Page:A Kentucky Cardinal.djvu/92

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74

fallen asleep over his own cider-press in the shadow of the golden apple. From the depths of the woods may come the notes of the cuckoo; but they strike the air more and more slowly, like the clack, clack of a distant wheel that is being stopped at the close of harvest. The whirring wings of the locust let themselves go in one long wave of sound, passing into silence. All nature is a vast sacred goblet, filling drop by drop to the brim, and not to be shaken. But the stalks of the later flowers begin to be stuffed with hurrying bloom lest they be too late; and the nighthawk rapidly mounts his stairway of flight higher and higher, higher and higher, as though he would rise above the warm white sea of atmosphere and breathe in cold ether.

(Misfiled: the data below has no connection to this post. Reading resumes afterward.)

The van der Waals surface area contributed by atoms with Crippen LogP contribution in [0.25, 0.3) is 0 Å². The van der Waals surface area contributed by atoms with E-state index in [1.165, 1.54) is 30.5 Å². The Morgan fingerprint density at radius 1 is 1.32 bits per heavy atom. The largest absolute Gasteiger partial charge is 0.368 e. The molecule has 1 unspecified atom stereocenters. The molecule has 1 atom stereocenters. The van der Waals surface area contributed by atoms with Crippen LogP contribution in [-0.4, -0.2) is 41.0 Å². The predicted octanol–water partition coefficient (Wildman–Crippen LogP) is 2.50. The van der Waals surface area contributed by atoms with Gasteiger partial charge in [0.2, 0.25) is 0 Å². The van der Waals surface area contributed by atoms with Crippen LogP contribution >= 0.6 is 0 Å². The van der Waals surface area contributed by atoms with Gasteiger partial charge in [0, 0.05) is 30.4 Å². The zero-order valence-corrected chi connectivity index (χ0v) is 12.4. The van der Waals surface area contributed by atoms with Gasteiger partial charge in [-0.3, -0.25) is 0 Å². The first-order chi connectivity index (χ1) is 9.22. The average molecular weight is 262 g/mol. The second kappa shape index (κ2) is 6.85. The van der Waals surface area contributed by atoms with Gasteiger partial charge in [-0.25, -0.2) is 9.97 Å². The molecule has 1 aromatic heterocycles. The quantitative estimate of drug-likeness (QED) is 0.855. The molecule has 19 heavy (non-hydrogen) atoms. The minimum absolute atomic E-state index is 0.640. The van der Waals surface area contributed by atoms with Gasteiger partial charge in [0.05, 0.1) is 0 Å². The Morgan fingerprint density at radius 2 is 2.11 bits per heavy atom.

Always in August my nature will go its own way and seek its own peace. I roam solitary, but never alone, over this rich pas-